Luke Cage and the Challenges of Bringing Lesser Known Marvel Characters to TV

Marvel isn't afraid to introduce new characters and new settings on their Luke Cage Netflix series.

You might not think characters like Luke Cage, Shades, Cottonmouth, or Mariah Dillard are the most high profile characters in the Marvel Universe, but then again, there was a time when Iron Man, Thor, and Captain America were considered second-stringers behind Spider-Man and the X-Men. Marvel’s Netflix shows have been more than just mature, ambitious attempts at making the first genuine prestige superhero TV dramas, they’re also making household names of some of their lesser-known characters. And if Marvel Studios has proven anything in the last eight years, it’s that they can shine the spotlight on just about anyone (we’re about to get a Guardians of the Galaxy sequel in 2017, for cryin’ out loud!).

Den of Geek attended roundtable interviews with the cast and creative talent behind Marvel’s Luke Cage at the 2016 San Diego Comic-Con. Marvel TV Executive Vice President Jeph Loeb and Theo Rossi, who plays the villainous Shades on Luke Cage, were paired up for a chat with reporters, and I asked them about what the thought process is for bringing a stable of lesser-known Marvel characters to a high-visibility Netflix series.

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Jeph Loeb certainly expected this question, and it’s not something that phases him. “We try to tell the best story we can, and the part that makes me smile is my favorite. There’s this Los Angeles Times page that from 2008 that is framed at the offices of Marvel and it says ‘Without Spider-Man and without the X-Men, Marvel rolls out the B-listers, starting with Iron Man.’ And now, Iron Man is the most popular character in the world.”

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It seems like that little bit of press gave Marvel even more motivation for their rollout of less visible character. “I love the fact that Netflix came up with this idea for Jessica Jones which was ‘soon everyone will know her name.'” Loeb said. “That was the ad campaign. And now we’re all sitting around talking about Jessica Jones like, ‘Oh yeah you know about Jessica Jones?'”

“I knew of Jessica Jones, but I didn’t read Jessica Jones,” Theo Rossi added. “And when I even first heard it, I was like, ‘that’s interesting, Jessica Jones,’ You know? And now, is there a more popular female character than Jessica Jones? So I think the brilliance is in that because there is no preconceived notion, you don’t have this certain history that people are just like, ‘Oh it has to be this way.’ It’s open for interpretation.”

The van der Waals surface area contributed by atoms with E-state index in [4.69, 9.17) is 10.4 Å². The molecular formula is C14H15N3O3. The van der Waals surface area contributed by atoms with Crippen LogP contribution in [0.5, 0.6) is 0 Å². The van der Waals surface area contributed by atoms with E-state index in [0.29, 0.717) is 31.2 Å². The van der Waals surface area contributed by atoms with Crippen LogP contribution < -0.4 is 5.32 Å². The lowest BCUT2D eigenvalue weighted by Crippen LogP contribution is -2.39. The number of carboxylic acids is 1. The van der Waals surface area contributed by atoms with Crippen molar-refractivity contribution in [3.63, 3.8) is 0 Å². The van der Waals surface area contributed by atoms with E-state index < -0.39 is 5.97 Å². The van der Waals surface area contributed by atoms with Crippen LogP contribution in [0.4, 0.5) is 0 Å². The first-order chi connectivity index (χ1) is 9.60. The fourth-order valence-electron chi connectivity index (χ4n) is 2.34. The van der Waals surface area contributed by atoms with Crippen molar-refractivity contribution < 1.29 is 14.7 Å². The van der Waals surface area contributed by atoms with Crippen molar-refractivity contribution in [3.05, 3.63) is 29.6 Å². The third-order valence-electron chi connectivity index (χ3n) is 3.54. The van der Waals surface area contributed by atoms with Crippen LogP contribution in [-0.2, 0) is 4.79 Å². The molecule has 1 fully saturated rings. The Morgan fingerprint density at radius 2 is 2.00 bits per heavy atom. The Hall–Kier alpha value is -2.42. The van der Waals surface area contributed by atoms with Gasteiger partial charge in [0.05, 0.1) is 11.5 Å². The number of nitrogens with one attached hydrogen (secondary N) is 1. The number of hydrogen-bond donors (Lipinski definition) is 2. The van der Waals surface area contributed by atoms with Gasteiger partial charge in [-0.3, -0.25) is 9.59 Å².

But Jessica Jones is one thing, but a character with historic and cultural significance like Luke Cage is another. “When you start with Luke Cage, you have a responsibility,” Loeb says. “Luke Cage in the early ’70s was, for all intents and purposes, the first black superhero. And so being that way and taking that responsibility on is to show people this is a new character. This is someone you might not know.”

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But it seems that everyone behind the series also understands the importance of representation, which is why getting Luke Cage right on screen was so important. “For a number of people, and starting with [Luke Cage showrunner] Cheo Coker, you know, growing up young and black in America, when he saw that comic book, that comic book touched him in a way that no other comic book had before,” Loeb said. “He was now being represented in a way that he’d never been before.”

But it’s more than just the characters who set Luke Cage apart, it’s the setting. This is the first Marvel Studios project to take things uptown, to New York City’s Harlem. “You also have to understand that we’re exploring a world that no one talked about, that no one has gone into,” Theo Rossi said. “This is Harlem. This is the history of New York. As a born and bred New Yorker, you’re plumbing into a place that’s a huge character in the show. Because every single thing about it, every flavor about it, from the music to the people who’ve come out of it, to the artists, to the streets, to the soul of the place is a huge part of this show. And I think that’s what’s make it so incredibly different than anything else we’ve ever done with this. It’s truly like nothing anybody has ever seen, and I’m really excited for everybody to really see it.”

Marvel’s Luke Cage arrives on Netflix on September 30th.

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